Home Companies Dangote Cement positioned to tackle Africa’s Waste, Climate Change Issues – Pathak

Dangote Cement positioned to tackle Africa’s Waste, Climate Change Issues – Pathak

by Akeem Adeyemi
0 comment
Dangote Cement positioned to tackle Africa’s Waste, Climate Change Issues – Pathak

Dangote Cement positioned to tackle Africa’s Waste, Climate Change Issues – Pathak

The 12th Africa Cement Trade Summit has kicked off in Abidjan, Côte d’Ivoire, with the Group Managing Director of Dangote Cement Plc, Mr Arvind Pathak enlightening industry players on how the cement giant is leading the campaign to save the environment through sustainable production of cement with the utilisation of Alternative Fuels (AF).

Mr Pathak said cement production is an energy-intensive process which consumes thermal energy of about 3.3GJ/tonne of clinker produced, and its electrical energy consumption is in the region of about 90 – 120kWh /tonne of cement.

He noted that decarbonisation is no longer an option but a necessity, with the use of alternative fuels, such as municipal, agricultural, and industrial wastes, in the place of fossil fuels, which have been effective in emissions reduction.

Mr Pathak was delivering a paper titled “Utilisation of Alternative Fuels as a Strategy for Sustainable Cement Production in Africa” at the Summit organised by the Singapore-based Center for Management. The summit has in attendance cement companies’ Chief Executives, Cement Industry Service Providers and other critical sector stakeholders from across the world.

According to the Dangote Cement Chief Executive, who was represented by the Group’s Head of Sustainability, Dr IgazeumaOkoroba, Alternative Fuels as opposed to fossil fuels emit less CO2 when combusted and agricultural biomass is known to be carbon neutral.

He noted that with the level of cement consumption worldwide reaching 4.2 billion tonnes in 2020 and as the population is projected to grow by 12‑23% in 2050 due to rapid urbanisation, the demand for cement will also grow, therefore the need to prioritise the inclusion of alternative fuels in fuel mix is crucial to address climate change concerns.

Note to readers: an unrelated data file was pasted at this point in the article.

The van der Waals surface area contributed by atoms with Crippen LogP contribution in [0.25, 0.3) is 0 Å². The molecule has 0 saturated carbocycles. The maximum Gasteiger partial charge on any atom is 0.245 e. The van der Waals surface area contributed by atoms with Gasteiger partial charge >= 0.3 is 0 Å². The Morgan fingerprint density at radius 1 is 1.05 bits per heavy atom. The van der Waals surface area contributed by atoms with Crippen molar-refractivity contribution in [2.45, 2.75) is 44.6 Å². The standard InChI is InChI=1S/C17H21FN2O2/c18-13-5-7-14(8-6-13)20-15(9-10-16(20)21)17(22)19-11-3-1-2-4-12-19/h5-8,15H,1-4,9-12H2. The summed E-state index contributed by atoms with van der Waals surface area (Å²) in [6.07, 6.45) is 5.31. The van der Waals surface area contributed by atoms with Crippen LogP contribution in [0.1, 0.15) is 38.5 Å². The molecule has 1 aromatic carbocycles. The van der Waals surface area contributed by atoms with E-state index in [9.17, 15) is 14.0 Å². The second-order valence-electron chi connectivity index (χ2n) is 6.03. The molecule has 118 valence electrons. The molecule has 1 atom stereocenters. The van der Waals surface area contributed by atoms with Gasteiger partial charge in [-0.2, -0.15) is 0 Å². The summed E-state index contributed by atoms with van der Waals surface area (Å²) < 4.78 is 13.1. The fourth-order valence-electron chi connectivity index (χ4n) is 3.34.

He said the cement industry, which provides a vital material to meet Africa’s infrastructure deficit, generates 7% of the world’s CO2 emissions as the cement value chain involves the intensive use of energy for raw materials’ mining, crushing, mixing, drying, firing, clinker grinding, packaging and dispatch to customers.

This, he posited, places a critical demand on fuel sourcing and controlled energy usage, as almost every stage of the cement value chain produces CO2 emissions, with the bulk of emissions emanating from the firing process during clinker production in the kiln.

“From being the world’s largest bulk cement importers to self-sufficiency and now net exporters of cement to other countries, it is therefore not unexpected that Dangote Cement is one of the pioneer African companies in decreasing CO2 emissions through a fuel substitution strategy. Through reporting, DangoteCement responds to the evolving environmental, and social challenges by disclosing investment priorities and progress on projects that address the issues.

“We also leverage sustainability reporting to ignite market growth. As part of this commitment, we began reporting in 2020 and received an initial rating of C on climate change. As the company’s actions improved, we rose to a B- and then achieved a B+ rating in 2022,” Pathak added.

According to him, “As a multinational present in many African countries, Dangote Group aims to become a regional leader in sustainability. Dangote Cement is dedicated to environmental sustainability and combating climate change. We have implemented a robust Climate Change Policy that aligns our operations with global climate goals. The Environmental Pillars of the company define the ways of entrenching sustainability by identifying, measuring and mitigating actual and potential environmental impacts of operations.”